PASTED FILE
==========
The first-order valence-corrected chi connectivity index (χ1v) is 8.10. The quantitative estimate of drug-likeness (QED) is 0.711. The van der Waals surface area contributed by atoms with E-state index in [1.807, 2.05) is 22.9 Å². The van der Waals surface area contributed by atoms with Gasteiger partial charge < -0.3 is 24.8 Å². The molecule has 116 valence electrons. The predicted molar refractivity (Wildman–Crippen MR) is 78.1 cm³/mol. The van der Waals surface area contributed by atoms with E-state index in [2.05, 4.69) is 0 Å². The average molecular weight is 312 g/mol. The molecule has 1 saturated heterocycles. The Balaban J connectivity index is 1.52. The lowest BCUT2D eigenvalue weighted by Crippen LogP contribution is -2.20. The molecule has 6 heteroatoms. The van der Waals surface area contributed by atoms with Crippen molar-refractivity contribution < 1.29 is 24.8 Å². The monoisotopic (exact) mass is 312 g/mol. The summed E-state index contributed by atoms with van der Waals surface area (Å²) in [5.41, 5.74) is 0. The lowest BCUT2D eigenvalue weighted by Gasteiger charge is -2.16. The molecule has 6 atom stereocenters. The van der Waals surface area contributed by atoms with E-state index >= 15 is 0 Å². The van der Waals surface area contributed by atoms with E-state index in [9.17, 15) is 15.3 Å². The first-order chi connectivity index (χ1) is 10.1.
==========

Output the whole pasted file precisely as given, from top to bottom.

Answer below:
The first-order valence-corrected chi connectivity index (χ1v) is 8.10. The quantitative estimate of drug-likeness (QED) is 0.711. The van der Waals surface area contributed by atoms with E-state index in [1.807, 2.05) is 22.9 Å². The van der Waals surface area contributed by atoms with Gasteiger partial charge < -0.3 is 24.8 Å². The molecule has 116 valence electrons. The predicted molar refractivity (Wildman–Crippen MR) is 78.1 cm³/mol. The van der Waals surface area contributed by atoms with E-state index in [2.05, 4.69) is 0 Å². The average molecular weight is 312 g/mol. The molecule has 1 saturated heterocycles. The Balaban J connectivity index is 1.52. The lowest BCUT2D eigenvalue weighted by Crippen LogP contribution is -2.20. The molecule has 6 heteroatoms. The van der Waals surface area contributed by atoms with Crippen molar-refractivity contribution < 1.29 is 24.8 Å². The monoisotopic (exact) mass is 312 g/mol. The summed E-state index contributed by atoms with van der Waals surface area (Å²) in [5.41, 5.74) is 0. The lowest BCUT2D eigenvalue weighted by Gasteiger charge is -2.16. The molecule has 6 atom stereocenters. The van der Waals surface area contributed by atoms with E-state index >= 15 is 0 Å². The van der Waals surface area contributed by atoms with E-state index in [9.17, 15) is 15.3 Å². The first-order chi connectivity index (χ1) is 10.1.